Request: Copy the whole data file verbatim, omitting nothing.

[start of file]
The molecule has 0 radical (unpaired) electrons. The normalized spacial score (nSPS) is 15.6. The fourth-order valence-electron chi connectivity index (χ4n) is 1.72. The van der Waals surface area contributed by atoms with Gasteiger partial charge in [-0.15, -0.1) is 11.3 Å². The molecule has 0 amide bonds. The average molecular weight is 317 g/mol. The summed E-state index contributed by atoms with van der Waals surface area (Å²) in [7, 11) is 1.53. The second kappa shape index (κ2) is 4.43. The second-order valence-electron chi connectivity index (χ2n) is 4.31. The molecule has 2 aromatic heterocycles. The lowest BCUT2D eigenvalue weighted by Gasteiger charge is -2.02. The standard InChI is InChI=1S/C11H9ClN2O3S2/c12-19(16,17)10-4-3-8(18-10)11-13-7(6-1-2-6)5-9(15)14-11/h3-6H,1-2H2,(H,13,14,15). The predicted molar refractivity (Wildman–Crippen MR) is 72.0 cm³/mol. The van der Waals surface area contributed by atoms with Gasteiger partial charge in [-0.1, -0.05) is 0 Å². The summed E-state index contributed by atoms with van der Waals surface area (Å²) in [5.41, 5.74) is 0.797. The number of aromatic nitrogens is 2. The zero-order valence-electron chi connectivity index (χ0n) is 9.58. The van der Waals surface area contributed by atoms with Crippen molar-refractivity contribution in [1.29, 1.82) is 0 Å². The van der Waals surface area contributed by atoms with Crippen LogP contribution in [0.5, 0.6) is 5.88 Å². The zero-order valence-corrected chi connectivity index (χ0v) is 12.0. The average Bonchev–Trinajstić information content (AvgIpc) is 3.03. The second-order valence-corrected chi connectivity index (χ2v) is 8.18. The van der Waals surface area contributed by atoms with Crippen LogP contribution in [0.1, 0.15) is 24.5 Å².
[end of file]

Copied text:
The molecule has 0 radical (unpaired) electrons. The normalized spacial score (nSPS) is 15.6. The fourth-order valence-electron chi connectivity index (χ4n) is 1.72. The van der Waals surface area contributed by atoms with Gasteiger partial charge in [-0.15, -0.1) is 11.3 Å². The molecule has 0 amide bonds. The average molecular weight is 317 g/mol. The summed E-state index contributed by atoms with van der Waals surface area (Å²) in [7, 11) is 1.53. The second kappa shape index (κ2) is 4.43. The second-order valence-electron chi connectivity index (χ2n) is 4.31. The molecule has 2 aromatic heterocycles. The lowest BCUT2D eigenvalue weighted by Gasteiger charge is -2.02. The standard InChI is InChI=1S/C11H9ClN2O3S2/c12-19(16,17)10-4-3-8(18-10)11-13-7(6-1-2-6)5-9(15)14-11/h3-6H,1-2H2,(H,13,14,15). The predicted molar refractivity (Wildman–Crippen MR) is 72.0 cm³/mol. The van der Waals surface area contributed by atoms with Gasteiger partial charge in [-0.1, -0.05) is 0 Å². The summed E-state index contributed by atoms with van der Waals surface area (Å²) in [5.41, 5.74) is 0.797. The number of aromatic nitrogens is 2. The zero-order valence-electron chi connectivity index (χ0n) is 9.58. The van der Waals surface area contributed by atoms with Crippen molar-refractivity contribution in [1.29, 1.82) is 0 Å². The van der Waals surface area contributed by atoms with Crippen LogP contribution in [0.5, 0.6) is 5.88 Å². The zero-order valence-corrected chi connectivity index (χ0v) is 12.0. The average Bonchev–Trinajstić information content (AvgIpc) is 3.03. The second-order valence-corrected chi connectivity index (χ2v) is 8.18. The van der Waals surface area contributed by atoms with Crippen LogP contribution in [0.1, 0.15) is 24.5 Å².